- The Washington Times - Friday, April 14, 2017

The U.S. Navy instituted a ban on electronic cigarettes on a number of transient military installations because of the devices’ high risk of explosion, the military branch said in a statement Friday.

Lithium-ion batters have been linked to a number of explosions in products that include e-cigarettes, cell phones, computers and hover boards.

The prohibition is set to take effect May 14 and will be instituted on ships, submarines, aircraft, boats and heavy equipment.

It applies to sailors, marines, military sealift command civilians and any personnel working on or visiting the above mentioned sites.

“Multiple Sailors have suffered serious injuries from these devices, to include first- and second-degree burns and facial disfigurement,” the U.S. Fleet Forces wrote in the statement. “In these cases, injuries resulted from battery explosions during [Electronic Nicotine Delivery Systems] use, charging, replacement or inadvertent contact with a metal object while transporting.”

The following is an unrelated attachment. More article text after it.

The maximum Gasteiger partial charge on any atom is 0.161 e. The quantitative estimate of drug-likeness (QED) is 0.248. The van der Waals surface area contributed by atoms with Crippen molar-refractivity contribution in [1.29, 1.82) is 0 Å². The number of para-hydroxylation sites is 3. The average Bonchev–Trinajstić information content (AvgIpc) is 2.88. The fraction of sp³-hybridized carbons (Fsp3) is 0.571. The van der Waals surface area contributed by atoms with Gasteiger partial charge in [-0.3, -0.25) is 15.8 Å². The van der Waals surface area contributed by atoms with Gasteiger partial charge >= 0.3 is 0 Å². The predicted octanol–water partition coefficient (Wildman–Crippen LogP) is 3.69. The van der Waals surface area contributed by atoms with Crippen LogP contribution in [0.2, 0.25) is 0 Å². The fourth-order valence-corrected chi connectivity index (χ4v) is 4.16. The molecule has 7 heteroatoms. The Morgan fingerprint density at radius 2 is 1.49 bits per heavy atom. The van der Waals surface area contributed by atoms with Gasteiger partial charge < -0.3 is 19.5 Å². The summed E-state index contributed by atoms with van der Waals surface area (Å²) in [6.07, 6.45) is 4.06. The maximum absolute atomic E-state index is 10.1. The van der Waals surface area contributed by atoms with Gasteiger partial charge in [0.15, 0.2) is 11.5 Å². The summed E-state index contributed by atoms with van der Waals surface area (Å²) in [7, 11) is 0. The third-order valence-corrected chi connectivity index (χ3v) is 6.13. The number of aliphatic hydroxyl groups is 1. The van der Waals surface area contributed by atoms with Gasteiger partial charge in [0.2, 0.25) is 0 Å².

The Navy also encouraged military personnel to take advantage of tobacco-cessation resources and programs offered through their medical services.

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